By comparison with these others, Kaufmann and Nott seem more than a tad undistinguished. Again, nothing seriously bad; just not overwhelmingly great. Kaufmann says in a booklet note that the mid-Sixties recording by Klemperer, Fritz Wunderlich, and Christa Ludwig inspired him to want to sing the tenor part in the first place. His reasons for wanting to sing both parts are a little less clear. Since I had the Klemperer recording on the shelf, I took it down for comparison purposes.

Two things in the comparison became clear almost at once. First, there's the contrast between the singing of the two parts. Wunderlich and Ludwig make a wonderful complementary duo in their separate parts, whereas the distinctions between Kaufmann's voice in the same sections don't seem as pronounced. Second, Wunderlich's voice is smoother and more mellifluous than Kaufmann's, whose voice is very slightly huskier. These differences don't make one performance better than the other, however, just different. Individual preference will decide which performance a person would rather listen to. For me, it was Wunderlich and Ludwig.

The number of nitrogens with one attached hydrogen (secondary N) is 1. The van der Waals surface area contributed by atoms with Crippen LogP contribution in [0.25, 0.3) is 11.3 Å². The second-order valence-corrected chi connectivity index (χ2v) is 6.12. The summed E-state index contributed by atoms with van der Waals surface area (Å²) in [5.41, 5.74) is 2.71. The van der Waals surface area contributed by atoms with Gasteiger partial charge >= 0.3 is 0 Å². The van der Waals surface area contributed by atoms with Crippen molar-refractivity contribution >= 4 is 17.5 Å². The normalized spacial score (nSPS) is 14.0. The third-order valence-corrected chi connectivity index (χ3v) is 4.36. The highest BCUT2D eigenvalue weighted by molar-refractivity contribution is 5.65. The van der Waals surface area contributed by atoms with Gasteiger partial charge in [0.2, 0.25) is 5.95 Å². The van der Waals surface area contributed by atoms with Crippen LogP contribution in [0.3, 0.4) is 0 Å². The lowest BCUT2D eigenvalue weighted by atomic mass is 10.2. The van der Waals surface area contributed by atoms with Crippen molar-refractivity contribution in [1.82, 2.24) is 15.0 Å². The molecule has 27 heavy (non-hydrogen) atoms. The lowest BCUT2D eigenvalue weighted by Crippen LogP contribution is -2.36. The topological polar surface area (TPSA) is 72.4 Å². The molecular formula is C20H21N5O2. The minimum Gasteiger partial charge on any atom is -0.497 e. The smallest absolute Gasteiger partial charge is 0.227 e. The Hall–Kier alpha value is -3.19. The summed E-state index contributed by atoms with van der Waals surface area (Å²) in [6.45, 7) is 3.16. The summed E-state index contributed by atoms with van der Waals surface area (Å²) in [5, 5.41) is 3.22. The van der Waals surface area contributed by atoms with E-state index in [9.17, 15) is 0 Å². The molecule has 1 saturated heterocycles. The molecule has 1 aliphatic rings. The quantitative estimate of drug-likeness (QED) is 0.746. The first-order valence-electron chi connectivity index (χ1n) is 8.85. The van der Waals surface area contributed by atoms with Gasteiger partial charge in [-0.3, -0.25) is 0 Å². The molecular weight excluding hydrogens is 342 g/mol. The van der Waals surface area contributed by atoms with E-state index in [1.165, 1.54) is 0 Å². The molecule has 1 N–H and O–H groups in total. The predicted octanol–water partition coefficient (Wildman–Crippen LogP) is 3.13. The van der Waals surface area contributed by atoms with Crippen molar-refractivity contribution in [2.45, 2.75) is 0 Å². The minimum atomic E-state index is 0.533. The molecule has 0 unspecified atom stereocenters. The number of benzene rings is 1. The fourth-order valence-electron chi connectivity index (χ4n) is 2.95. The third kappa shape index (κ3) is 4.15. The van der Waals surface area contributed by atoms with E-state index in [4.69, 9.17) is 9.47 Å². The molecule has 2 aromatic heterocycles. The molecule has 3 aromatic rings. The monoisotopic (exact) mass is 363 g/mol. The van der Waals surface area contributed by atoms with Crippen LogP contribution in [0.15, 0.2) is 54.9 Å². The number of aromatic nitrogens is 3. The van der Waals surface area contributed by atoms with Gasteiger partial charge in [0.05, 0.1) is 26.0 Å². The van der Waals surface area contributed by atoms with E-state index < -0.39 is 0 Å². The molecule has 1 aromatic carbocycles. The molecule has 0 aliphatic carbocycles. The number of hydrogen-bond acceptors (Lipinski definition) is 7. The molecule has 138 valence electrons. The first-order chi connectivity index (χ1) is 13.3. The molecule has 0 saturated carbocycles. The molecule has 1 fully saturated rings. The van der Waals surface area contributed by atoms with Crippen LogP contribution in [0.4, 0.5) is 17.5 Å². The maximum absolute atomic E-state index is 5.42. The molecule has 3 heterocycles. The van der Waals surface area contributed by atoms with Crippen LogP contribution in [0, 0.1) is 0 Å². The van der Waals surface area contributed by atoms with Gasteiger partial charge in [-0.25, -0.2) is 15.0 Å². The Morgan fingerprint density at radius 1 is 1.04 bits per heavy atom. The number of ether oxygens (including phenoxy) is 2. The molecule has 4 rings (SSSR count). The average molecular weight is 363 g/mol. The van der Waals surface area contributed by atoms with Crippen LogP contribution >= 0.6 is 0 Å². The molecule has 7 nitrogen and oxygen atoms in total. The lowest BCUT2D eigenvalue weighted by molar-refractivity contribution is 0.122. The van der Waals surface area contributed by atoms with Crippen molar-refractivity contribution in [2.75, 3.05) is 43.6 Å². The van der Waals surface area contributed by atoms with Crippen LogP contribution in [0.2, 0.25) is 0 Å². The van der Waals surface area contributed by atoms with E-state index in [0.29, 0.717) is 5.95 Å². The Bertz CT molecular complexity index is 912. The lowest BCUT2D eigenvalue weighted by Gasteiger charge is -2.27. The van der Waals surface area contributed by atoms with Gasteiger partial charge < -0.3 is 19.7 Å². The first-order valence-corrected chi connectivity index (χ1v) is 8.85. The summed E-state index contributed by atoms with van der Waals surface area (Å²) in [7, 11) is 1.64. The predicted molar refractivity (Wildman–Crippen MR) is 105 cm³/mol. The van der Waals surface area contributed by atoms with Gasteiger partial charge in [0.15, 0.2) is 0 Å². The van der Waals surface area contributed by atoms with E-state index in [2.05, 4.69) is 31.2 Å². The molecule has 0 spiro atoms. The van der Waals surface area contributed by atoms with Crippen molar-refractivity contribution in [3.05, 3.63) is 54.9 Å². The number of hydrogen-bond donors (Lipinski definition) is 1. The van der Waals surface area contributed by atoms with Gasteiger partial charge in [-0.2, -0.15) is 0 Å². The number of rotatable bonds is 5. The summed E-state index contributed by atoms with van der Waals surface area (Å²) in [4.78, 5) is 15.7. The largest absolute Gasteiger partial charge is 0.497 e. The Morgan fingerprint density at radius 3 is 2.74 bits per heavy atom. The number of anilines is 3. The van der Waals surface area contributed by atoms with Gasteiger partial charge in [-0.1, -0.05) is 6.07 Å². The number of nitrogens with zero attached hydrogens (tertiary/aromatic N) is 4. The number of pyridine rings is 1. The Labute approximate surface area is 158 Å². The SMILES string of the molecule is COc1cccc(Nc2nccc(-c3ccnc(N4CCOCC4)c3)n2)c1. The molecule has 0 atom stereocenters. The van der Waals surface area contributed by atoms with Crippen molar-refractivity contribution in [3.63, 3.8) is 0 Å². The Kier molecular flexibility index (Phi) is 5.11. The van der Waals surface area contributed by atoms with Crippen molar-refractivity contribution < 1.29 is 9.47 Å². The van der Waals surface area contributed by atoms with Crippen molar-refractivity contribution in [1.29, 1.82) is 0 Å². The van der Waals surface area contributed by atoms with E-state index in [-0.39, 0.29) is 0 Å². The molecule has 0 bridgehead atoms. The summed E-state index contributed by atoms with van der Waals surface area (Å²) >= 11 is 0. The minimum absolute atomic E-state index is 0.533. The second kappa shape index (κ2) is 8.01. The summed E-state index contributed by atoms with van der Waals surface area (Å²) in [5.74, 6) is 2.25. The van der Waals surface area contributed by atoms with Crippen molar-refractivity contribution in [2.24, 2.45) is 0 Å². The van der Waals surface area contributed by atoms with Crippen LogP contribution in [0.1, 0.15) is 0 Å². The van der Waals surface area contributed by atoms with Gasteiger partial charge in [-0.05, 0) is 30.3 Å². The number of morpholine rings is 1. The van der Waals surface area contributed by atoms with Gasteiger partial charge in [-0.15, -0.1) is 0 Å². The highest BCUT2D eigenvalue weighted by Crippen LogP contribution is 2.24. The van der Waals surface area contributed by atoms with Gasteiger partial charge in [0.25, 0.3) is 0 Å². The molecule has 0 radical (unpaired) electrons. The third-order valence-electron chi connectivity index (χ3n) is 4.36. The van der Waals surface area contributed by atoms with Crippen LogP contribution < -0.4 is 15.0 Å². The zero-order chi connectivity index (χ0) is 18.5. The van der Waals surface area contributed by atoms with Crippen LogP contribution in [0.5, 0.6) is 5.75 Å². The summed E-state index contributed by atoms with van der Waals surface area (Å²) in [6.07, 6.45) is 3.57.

Moving on. It seems to my ear that Kaufmann does best in his natural tenor range. The baritone vocals appear more mundane, the voice a bit less flexible and less expressive. In any case, he brings an appropriate joy and vigor to the "Drinking," "Youth," and "Drunkard" segments and does at least passably well in the lower registers of the "Solitary," "Beauty," and "Farewell" movements.

In all, this is an agreeable entry in the field. I still wonder, though, how much we actually need it.